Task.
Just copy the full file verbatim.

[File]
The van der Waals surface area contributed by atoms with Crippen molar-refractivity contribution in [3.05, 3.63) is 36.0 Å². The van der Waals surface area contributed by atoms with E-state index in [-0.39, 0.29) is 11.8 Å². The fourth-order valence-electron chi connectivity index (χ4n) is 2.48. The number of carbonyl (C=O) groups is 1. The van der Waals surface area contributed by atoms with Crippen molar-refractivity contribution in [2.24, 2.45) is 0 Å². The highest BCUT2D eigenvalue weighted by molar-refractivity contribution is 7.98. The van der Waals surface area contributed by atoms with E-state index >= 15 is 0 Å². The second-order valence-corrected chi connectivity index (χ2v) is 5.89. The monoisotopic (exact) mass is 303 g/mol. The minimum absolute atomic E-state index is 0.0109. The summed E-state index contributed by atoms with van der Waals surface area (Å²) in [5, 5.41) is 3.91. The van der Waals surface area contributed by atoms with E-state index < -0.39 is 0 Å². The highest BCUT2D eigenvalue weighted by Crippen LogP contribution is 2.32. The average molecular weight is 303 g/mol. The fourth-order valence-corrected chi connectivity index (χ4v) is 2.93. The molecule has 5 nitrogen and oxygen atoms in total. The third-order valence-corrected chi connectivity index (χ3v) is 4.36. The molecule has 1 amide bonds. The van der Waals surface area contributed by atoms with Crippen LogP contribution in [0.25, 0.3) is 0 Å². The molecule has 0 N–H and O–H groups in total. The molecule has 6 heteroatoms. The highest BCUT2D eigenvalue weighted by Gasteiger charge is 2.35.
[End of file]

The van der Waals surface area contributed by atoms with Crippen molar-refractivity contribution in [3.05, 3.63) is 36.0 Å². The van der Waals surface area contributed by atoms with E-state index in [-0.39, 0.29) is 11.8 Å². The fourth-order valence-electron chi connectivity index (χ4n) is 2.48. The number of carbonyl (C=O) groups is 1. The van der Waals surface area contributed by atoms with Crippen molar-refractivity contribution in [2.24, 2.45) is 0 Å². The highest BCUT2D eigenvalue weighted by molar-refractivity contribution is 7.98. The van der Waals surface area contributed by atoms with E-state index >= 15 is 0 Å². The second-order valence-corrected chi connectivity index (χ2v) is 5.89. The monoisotopic (exact) mass is 303 g/mol. The minimum absolute atomic E-state index is 0.0109. The summed E-state index contributed by atoms with van der Waals surface area (Å²) in [5, 5.41) is 3.91. The van der Waals surface area contributed by atoms with E-state index < -0.39 is 0 Å². The highest BCUT2D eigenvalue weighted by Crippen LogP contribution is 2.32. The average molecular weight is 303 g/mol. The fourth-order valence-corrected chi connectivity index (χ4v) is 2.93. The molecule has 5 nitrogen and oxygen atoms in total. The third-order valence-corrected chi connectivity index (χ3v) is 4.36. The molecule has 1 amide bonds. The van der Waals surface area contributed by atoms with Crippen LogP contribution in [0.25, 0.3) is 0 Å². The molecule has 0 N–H and O–H groups in total. The molecule has 6 heteroatoms. The highest BCUT2D eigenvalue weighted by Gasteiger charge is 2.35.